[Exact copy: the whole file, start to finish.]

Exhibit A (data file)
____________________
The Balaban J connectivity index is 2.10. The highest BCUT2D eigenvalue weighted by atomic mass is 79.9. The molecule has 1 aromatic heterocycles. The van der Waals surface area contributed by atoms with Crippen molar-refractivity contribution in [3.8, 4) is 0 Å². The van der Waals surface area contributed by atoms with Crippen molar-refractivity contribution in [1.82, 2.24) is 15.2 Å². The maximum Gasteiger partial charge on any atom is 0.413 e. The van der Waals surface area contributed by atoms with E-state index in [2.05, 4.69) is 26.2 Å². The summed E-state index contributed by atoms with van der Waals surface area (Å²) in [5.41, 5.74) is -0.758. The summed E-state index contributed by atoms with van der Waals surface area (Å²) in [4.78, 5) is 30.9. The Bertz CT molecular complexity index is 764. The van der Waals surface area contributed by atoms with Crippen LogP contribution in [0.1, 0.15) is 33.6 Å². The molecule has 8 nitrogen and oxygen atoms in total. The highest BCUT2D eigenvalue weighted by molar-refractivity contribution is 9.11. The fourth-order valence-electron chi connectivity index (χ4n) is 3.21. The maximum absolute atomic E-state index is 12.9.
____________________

The Balaban J connectivity index is 2.10. The highest BCUT2D eigenvalue weighted by atomic mass is 79.9. The molecule has 1 aromatic heterocycles. The van der Waals surface area contributed by atoms with Crippen molar-refractivity contribution in [3.8, 4) is 0 Å². The van der Waals surface area contributed by atoms with Crippen molar-refractivity contribution in [1.82, 2.24) is 15.2 Å². The maximum Gasteiger partial charge on any atom is 0.413 e. The van der Waals surface area contributed by atoms with E-state index in [2.05, 4.69) is 26.2 Å². The summed E-state index contributed by atoms with van der Waals surface area (Å²) in [5.41, 5.74) is -0.758. The summed E-state index contributed by atoms with van der Waals surface area (Å²) in [4.78, 5) is 30.9. The Bertz CT molecular complexity index is 764. The van der Waals surface area contributed by atoms with Crippen LogP contribution in [0.1, 0.15) is 33.6 Å². The molecule has 8 nitrogen and oxygen atoms in total. The highest BCUT2D eigenvalue weighted by molar-refractivity contribution is 9.11. The fourth-order valence-electron chi connectivity index (χ4n) is 3.21. The maximum absolute atomic E-state index is 12.9.